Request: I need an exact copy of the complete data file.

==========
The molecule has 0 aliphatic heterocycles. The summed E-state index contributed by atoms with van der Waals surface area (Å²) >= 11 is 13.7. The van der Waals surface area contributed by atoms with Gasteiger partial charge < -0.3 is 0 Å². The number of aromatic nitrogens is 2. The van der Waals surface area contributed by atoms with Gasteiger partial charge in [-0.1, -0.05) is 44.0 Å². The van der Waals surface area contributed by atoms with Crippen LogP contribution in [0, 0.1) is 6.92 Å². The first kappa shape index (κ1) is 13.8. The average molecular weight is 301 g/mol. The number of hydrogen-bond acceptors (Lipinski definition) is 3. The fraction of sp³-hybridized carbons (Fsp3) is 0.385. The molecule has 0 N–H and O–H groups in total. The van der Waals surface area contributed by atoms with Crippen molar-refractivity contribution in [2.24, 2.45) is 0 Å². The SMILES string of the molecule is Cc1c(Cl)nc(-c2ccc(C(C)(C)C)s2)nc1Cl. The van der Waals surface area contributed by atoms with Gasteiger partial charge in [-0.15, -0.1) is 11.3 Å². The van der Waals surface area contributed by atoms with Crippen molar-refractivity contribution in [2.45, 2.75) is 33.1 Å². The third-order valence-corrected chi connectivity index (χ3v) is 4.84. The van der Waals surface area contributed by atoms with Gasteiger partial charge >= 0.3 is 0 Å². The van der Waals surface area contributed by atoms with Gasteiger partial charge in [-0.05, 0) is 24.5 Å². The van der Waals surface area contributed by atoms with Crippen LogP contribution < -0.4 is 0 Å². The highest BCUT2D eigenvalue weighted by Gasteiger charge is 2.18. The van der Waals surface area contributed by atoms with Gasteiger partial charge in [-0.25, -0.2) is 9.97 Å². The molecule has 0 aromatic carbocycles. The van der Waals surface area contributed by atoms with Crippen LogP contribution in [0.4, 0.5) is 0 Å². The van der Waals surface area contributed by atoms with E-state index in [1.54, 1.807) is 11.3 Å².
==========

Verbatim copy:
The molecule has 0 aliphatic heterocycles. The summed E-state index contributed by atoms with van der Waals surface area (Å²) >= 11 is 13.7. The van der Waals surface area contributed by atoms with Gasteiger partial charge < -0.3 is 0 Å². The number of aromatic nitrogens is 2. The van der Waals surface area contributed by atoms with Gasteiger partial charge in [-0.1, -0.05) is 44.0 Å². The van der Waals surface area contributed by atoms with Crippen LogP contribution in [0, 0.1) is 6.92 Å². The first kappa shape index (κ1) is 13.8. The average molecular weight is 301 g/mol. The number of hydrogen-bond acceptors (Lipinski definition) is 3. The fraction of sp³-hybridized carbons (Fsp3) is 0.385. The molecule has 0 N–H and O–H groups in total. The van der Waals surface area contributed by atoms with Crippen molar-refractivity contribution in [2.24, 2.45) is 0 Å². The SMILES string of the molecule is Cc1c(Cl)nc(-c2ccc(C(C)(C)C)s2)nc1Cl. The van der Waals surface area contributed by atoms with Gasteiger partial charge in [-0.15, -0.1) is 11.3 Å². The van der Waals surface area contributed by atoms with Crippen molar-refractivity contribution in [2.45, 2.75) is 33.1 Å². The third-order valence-corrected chi connectivity index (χ3v) is 4.84. The van der Waals surface area contributed by atoms with Gasteiger partial charge >= 0.3 is 0 Å². The van der Waals surface area contributed by atoms with Gasteiger partial charge in [-0.05, 0) is 24.5 Å². The van der Waals surface area contributed by atoms with Crippen LogP contribution < -0.4 is 0 Å². The highest BCUT2D eigenvalue weighted by Gasteiger charge is 2.18. The van der Waals surface area contributed by atoms with Gasteiger partial charge in [-0.25, -0.2) is 9.97 Å². The molecule has 0 aromatic carbocycles. The van der Waals surface area contributed by atoms with Crippen LogP contribution in [0.4, 0.5) is 0 Å². The van der Waals surface area contributed by atoms with E-state index in [1.54, 1.807) is 11.3 Å².